Jesus and His Rainbow Horse

Greg Kinnear and Connor Corum discussing the afterlife
“Jesus and His Rainbow Horse”
A Review of Heaven is for Real by Nick Olszyk

MPAA Rating, PG
USCCB Rating, A-I
Reel Rating, Three Reels           

            April 27th is St. Thomas Sunday – or Divine Mercy Sunday for all you Latins out there – when Jesus told his disciple “because you have seen me, you have believed; blessed are those who have not seen and yet have believed.” Since then, Jesus still appears from time to time to remind those who need to see him. Heaven is for Real describes such a true story when a young child almost died, saw Heaven, and told the world. It is a mostly pleasant film that raises several interesting questions but rarely follows through. It is easy, simple, and will affirm the faith of believers but doesn’t challenge its critics, although sometimes a small push is all one needs.
            Todd Burpo (Greg Kinnear) is a hardworking pastor/firefighter/wrestling coach/whatever else the script needs and dad of young Colton (Connor Corum in a surprisingly good performance by a child actor). Colton’s appendix bursts and barely makes it out alive. Several days later, he tells his father that during surgery he visited Heaven. This experience causes trouble for Burpo who isn’t sure he believes his son and for the church as more and more people here about the story. Kinnear does a wonderful job showing the determination and love of a father but as a pastor seems confused and woefully inadequate even approaching tangible evidence of the divine, which is all the more problematic for someone tasked with attending the dying moments of his parishioners (which includes repentance but not last rites). Colton handles these events infinitely better with “the faith of a child,” simply asserting the truth then returning to his Spiderman toys.
            Near death experiences are well known and documented throughout the world, providing both inspiration and skepticism. There is a physiological phenomenon that can explain many visions (hallucinations?) that the formally near dead experience. As the brain is deprived of oxygen, it panics, shooting out signals that are interpreted as images. As demonstrated in the wonderful documentary Moment of Death, this can be replicated in test pilots who undergo high G-forces. The origin of Colton’s visions seems to have an easy explanation; his father is a Christian minister after all. However, there are NDEs that demonstrate supernatural qualities like knowledge of hidden things. Colton is able to identify a younger version of his great-grandfather from a photo and, in a very moving scene, tells his mother that his miscarried sister was in Heaven. His mother never told him or even knew the gender.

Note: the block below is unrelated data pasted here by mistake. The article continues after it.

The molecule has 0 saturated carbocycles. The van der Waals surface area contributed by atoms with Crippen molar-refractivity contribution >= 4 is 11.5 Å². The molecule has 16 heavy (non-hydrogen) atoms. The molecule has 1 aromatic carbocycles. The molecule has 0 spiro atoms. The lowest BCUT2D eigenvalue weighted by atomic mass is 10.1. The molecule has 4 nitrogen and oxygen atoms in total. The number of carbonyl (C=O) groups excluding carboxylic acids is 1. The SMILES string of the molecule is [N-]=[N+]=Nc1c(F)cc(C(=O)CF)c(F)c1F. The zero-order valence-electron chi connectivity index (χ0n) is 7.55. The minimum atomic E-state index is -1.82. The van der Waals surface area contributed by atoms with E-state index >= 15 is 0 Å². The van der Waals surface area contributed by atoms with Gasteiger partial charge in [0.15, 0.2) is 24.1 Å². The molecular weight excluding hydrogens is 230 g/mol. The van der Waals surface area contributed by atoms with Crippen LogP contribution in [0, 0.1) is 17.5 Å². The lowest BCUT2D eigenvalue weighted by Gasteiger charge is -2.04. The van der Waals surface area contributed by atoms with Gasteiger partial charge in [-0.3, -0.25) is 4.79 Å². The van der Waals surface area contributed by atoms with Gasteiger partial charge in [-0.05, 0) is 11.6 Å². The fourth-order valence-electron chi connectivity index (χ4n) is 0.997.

The public revelation that Jesus gives on Heaven is grand in scale but rather limited in detail. St. Paul said it best as “eye has not seen, ear has not heard, what God has prepared for those who love Him.” This basically amounts to “I have no idea, but it’s gonna be awesome.” While Colton’s vision contains no glaring theological errors, it does strike a fantastical note. He mentions that Jesus has a horse that is “all the colors of the rainbow.” Uh-huh. Lest Catholics be too quick to judge, Colton originally saw Mary kneeling before God’s throne, a scene conveniently left out of the film. Did Colton visit Heaven? A better phrasing would be that Colton experienced Heaven. He really met Jesus, and if Jesus brought his horse along, well that would make sense to a four year old.

            The problem with the film isn’t if Colton went to Heaven; he did. The letdown is that, for a supposedly seasoned pastor, Burpo is quite vague on what he means by Heaven, and the film’s final sermon doesn’t help much. His final sermon states Heaven is something like the summation of love, not really a place. He even includes that possibility that all religions can experience this same vision. While it’s true that a non-Christian can go to Heaven, they do not go because they were a non-Christian. It’s a little annoying; for nearly 90 minutes, good Christians who seem faithful and wise in other things can’t wrap their heads around this incredibly simple concept. All they had to do is look up the Nicene Creed: “I believe the resurrection of the body and life everlasting.” Duh. I mean, Amen.

This article first appeared in Catholic World Report on April 24th, 2014.